Because of its strategic position above and northwest of Beijing, Zhangjiakou has been nicknamed "Beijing's Northern Door".


View of Zhangjiakou (Kalgan) in 1698

In August 1211, during the Battle of Yehuling, Genghis Khan's 90,000 strong force destroyed the 450,000 strong Jin dynasty army.

The water-scarce city was historically the chief northern gate in the Great Wall to China for Europeans travelling along the Northern Tea Road (such as Ivan Petlin (1619)[2] or Nicolae Milescu), often through the Juyong Pass.

From at least 1571 it was an important horse market for Mongolian mounts imported into China. From 1727 it was an important station for the Kyakhta trade between Russia and China. In early autumn long lines of camels would come in from all quarters for the conveyance of the tea chests from "Kalgan" (Zhangjiakou) to Kyakhta across the Gobi Desert. Each caravan usually made three journeys in the winter. In the 19th century some Russian merchants had permanent residences and warehouses just outside the gate.

In October 1909, Kalgan was connected by railway with Peking. The 1911 Encyclopædia Britannica noted that, in Kalgan, "the ordinary houses have an unusual appearance, from the fact that they are mostly roofed with earth and become covered with green-sward" and that "on the way to Peking the road passes over a beautiful bridge of seven arches, ornamented with marble figures of animals".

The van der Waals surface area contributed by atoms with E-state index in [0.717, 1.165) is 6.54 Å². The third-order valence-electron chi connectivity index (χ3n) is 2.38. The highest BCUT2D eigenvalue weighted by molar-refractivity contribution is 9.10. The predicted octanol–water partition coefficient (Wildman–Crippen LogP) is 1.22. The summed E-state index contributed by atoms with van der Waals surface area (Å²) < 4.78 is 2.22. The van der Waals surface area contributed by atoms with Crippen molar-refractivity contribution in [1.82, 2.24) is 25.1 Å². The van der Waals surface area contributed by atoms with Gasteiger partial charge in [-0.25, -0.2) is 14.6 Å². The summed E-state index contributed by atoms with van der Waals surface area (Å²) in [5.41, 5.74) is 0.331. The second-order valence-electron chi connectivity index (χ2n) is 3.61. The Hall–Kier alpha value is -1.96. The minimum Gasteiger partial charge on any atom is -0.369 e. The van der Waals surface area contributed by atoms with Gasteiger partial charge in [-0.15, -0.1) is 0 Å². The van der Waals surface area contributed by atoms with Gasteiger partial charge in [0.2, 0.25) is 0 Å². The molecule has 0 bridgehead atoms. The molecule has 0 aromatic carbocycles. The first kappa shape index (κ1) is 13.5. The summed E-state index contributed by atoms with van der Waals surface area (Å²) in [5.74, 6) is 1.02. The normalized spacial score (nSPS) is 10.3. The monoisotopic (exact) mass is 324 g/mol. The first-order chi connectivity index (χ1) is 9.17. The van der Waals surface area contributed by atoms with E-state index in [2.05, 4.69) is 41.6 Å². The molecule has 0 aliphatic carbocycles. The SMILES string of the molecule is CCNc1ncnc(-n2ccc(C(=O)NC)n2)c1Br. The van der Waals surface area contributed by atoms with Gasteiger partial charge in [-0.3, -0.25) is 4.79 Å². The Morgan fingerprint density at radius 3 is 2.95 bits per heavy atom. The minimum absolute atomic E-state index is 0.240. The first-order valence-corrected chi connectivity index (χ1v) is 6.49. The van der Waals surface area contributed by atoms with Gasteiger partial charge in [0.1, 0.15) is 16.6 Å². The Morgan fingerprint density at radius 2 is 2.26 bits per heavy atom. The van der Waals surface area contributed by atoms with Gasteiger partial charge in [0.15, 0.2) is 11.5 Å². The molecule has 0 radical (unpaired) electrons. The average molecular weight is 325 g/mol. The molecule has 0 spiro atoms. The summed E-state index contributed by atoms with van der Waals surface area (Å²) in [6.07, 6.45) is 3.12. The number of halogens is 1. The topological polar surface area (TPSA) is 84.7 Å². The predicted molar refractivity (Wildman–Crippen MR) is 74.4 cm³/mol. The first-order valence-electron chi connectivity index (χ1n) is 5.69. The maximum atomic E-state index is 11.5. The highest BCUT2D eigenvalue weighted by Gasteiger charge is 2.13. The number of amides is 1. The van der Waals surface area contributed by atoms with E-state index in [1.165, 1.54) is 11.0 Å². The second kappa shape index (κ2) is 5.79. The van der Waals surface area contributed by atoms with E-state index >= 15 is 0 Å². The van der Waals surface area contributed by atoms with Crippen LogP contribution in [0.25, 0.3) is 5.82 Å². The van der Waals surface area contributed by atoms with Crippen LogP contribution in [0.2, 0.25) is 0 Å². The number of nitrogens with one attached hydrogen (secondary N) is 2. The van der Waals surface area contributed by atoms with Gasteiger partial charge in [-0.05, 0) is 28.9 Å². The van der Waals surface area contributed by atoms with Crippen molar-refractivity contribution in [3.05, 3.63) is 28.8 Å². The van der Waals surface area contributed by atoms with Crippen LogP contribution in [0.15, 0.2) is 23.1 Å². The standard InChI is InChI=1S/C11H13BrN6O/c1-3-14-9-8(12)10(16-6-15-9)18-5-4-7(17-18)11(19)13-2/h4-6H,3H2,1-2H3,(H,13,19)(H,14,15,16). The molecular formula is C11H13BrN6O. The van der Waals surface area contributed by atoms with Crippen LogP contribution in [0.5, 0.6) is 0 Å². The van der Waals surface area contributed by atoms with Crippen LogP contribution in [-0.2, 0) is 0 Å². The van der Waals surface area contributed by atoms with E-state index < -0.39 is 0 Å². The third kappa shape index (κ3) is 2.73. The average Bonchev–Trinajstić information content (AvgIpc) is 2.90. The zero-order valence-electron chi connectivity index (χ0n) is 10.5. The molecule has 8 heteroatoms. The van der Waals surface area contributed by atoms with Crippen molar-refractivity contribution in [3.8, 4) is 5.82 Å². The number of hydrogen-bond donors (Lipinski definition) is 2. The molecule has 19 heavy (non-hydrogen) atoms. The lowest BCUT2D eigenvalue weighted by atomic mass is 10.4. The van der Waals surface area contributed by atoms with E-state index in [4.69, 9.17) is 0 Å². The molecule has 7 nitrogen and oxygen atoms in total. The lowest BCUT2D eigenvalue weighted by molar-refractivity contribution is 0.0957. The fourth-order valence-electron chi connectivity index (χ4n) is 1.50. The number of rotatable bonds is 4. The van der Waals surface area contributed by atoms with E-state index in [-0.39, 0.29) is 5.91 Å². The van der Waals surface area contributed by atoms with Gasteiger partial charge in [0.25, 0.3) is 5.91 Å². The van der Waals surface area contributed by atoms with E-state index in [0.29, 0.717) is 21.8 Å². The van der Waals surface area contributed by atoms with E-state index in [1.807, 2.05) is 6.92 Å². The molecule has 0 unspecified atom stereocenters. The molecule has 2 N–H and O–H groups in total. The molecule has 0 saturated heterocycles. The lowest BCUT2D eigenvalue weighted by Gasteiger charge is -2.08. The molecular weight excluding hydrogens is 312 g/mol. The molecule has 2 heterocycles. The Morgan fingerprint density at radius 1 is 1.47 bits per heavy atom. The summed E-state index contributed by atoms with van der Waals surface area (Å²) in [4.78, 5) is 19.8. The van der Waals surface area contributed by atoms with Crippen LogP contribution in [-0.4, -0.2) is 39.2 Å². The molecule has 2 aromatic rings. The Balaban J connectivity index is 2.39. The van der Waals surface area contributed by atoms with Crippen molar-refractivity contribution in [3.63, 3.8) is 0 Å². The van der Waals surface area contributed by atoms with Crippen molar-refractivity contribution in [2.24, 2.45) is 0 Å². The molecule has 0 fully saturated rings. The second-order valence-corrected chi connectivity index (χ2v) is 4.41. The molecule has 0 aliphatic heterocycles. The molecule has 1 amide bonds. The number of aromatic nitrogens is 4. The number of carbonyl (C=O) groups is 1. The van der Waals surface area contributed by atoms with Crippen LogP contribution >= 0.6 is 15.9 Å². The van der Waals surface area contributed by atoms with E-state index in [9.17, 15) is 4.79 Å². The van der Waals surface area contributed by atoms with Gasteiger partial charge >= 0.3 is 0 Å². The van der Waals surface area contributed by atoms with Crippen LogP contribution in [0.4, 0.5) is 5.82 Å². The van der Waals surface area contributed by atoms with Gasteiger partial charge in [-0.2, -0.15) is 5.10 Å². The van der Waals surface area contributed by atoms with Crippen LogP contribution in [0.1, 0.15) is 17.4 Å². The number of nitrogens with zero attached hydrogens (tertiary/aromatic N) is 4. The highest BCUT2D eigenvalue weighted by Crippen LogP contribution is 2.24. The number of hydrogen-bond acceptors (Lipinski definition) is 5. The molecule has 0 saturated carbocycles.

In 1937 the Japanese occupied the region and made Kalgan the capital of the autonomous Cha-nan (South Chahar) Province. The Federated Mengjiang Commission was set up to supervise the economic affairs, banking, communications, and industry of Japanese-occupied Inner Mongolia (Mengjiang).

In the early 1960s at the height of Sino-Soviet tensions, Zhangjiakou was considered one of the most important cities in China for military strategy reasons. Zhangjiakou was aptly nicknamed, "Beijing's Northern Door", because whoever controlled Zhangjiakou was in a good position to either attack (in the case of the Soviets) or defend (in the case of the Chinese) Beijing.

Zhangjiakou will host some of the events in the 2022 Winter Olympics.[3]


Lying in between the Mongolian Plateau and the North China Plain, Zhangjiakou has a somewhat rugged topography characterized by high mountains, deep valleys, and rocky pathways. As a result, it serves as a perfect natural screen for Beijing, which has made it a strategic priority militarily since ancient times. It is called "The Gateway to Beijing" and "The Mountain City beyond the Great Wall". The grand Yan Mountain, the towering Taihang Mountain, the vast grasslands, and the meandering Sangyang River converge here. The city government has regarded tourism as a major driving force of the city's economy and continues to develop the industry.[citation needed]